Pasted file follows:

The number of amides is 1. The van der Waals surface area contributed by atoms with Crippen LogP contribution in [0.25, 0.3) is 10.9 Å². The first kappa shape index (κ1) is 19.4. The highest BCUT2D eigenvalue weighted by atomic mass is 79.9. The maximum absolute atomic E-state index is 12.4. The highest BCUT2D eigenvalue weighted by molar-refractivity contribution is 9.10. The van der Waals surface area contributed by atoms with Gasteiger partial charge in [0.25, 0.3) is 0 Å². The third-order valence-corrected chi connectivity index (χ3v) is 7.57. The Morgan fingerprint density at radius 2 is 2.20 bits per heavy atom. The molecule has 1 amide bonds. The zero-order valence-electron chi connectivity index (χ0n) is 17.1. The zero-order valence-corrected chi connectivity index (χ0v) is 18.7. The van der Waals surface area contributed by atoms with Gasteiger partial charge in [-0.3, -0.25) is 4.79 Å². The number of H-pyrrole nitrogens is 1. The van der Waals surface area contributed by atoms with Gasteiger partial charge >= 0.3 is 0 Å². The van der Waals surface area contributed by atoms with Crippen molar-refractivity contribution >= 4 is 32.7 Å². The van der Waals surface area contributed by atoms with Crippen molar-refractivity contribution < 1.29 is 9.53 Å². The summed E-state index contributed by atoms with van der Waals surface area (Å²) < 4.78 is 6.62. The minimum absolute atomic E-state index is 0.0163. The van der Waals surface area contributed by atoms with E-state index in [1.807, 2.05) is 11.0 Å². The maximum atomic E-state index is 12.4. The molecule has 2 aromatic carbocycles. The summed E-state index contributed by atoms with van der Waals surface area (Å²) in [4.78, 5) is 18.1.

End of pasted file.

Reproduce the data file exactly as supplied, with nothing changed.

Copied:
The number of amides is 1. The van der Waals surface area contributed by atoms with Crippen LogP contribution in [0.25, 0.3) is 10.9 Å². The first kappa shape index (κ1) is 19.4. The highest BCUT2D eigenvalue weighted by atomic mass is 79.9. The maximum absolute atomic E-state index is 12.4. The highest BCUT2D eigenvalue weighted by molar-refractivity contribution is 9.10. The van der Waals surface area contributed by atoms with Gasteiger partial charge in [0.25, 0.3) is 0 Å². The third-order valence-corrected chi connectivity index (χ3v) is 7.57. The Morgan fingerprint density at radius 2 is 2.20 bits per heavy atom. The molecule has 1 amide bonds. The zero-order valence-electron chi connectivity index (χ0n) is 17.1. The zero-order valence-corrected chi connectivity index (χ0v) is 18.7. The van der Waals surface area contributed by atoms with Gasteiger partial charge in [-0.3, -0.25) is 4.79 Å². The number of H-pyrrole nitrogens is 1. The van der Waals surface area contributed by atoms with Gasteiger partial charge >= 0.3 is 0 Å². The van der Waals surface area contributed by atoms with Crippen molar-refractivity contribution >= 4 is 32.7 Å². The van der Waals surface area contributed by atoms with Crippen molar-refractivity contribution < 1.29 is 9.53 Å². The summed E-state index contributed by atoms with van der Waals surface area (Å²) < 4.78 is 6.62. The minimum absolute atomic E-state index is 0.0163. The van der Waals surface area contributed by atoms with E-state index in [1.807, 2.05) is 11.0 Å². The maximum atomic E-state index is 12.4. The molecule has 2 aromatic carbocycles. The summed E-state index contributed by atoms with van der Waals surface area (Å²) in [4.78, 5) is 18.1.